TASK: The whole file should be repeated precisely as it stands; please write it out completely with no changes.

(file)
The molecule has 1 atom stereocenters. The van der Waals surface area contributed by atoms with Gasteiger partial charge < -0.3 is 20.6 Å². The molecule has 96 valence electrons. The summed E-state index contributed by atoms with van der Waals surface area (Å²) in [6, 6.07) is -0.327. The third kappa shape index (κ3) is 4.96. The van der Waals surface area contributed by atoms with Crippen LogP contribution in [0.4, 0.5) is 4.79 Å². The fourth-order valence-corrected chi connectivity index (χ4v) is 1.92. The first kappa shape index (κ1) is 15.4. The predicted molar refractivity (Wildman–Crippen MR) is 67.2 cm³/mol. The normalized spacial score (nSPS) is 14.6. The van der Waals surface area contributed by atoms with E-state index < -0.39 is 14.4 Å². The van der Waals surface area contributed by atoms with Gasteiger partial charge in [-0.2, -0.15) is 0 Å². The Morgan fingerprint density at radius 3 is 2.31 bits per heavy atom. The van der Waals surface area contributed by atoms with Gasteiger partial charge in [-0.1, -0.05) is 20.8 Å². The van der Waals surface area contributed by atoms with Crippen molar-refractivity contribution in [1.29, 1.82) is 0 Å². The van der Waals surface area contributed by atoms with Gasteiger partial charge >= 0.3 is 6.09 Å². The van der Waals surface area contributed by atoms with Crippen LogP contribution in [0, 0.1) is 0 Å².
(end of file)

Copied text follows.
The molecule has 1 atom stereocenters. The van der Waals surface area contributed by atoms with Gasteiger partial charge < -0.3 is 20.6 Å². The molecule has 96 valence electrons. The summed E-state index contributed by atoms with van der Waals surface area (Å²) in [6, 6.07) is -0.327. The third kappa shape index (κ3) is 4.96. The van der Waals surface area contributed by atoms with Crippen LogP contribution in [0.4, 0.5) is 4.79 Å². The fourth-order valence-corrected chi connectivity index (χ4v) is 1.92. The first kappa shape index (κ1) is 15.4. The predicted molar refractivity (Wildman–Crippen MR) is 67.2 cm³/mol. The normalized spacial score (nSPS) is 14.6. The van der Waals surface area contributed by atoms with E-state index < -0.39 is 14.4 Å². The van der Waals surface area contributed by atoms with Gasteiger partial charge in [-0.2, -0.15) is 0 Å². The Morgan fingerprint density at radius 3 is 2.31 bits per heavy atom. The van der Waals surface area contributed by atoms with Gasteiger partial charge in [-0.1, -0.05) is 20.8 Å². The van der Waals surface area contributed by atoms with Crippen molar-refractivity contribution in [1.29, 1.82) is 0 Å². The van der Waals surface area contributed by atoms with Gasteiger partial charge >= 0.3 is 6.09 Å². The van der Waals surface area contributed by atoms with Crippen LogP contribution in [0, 0.1) is 0 Å².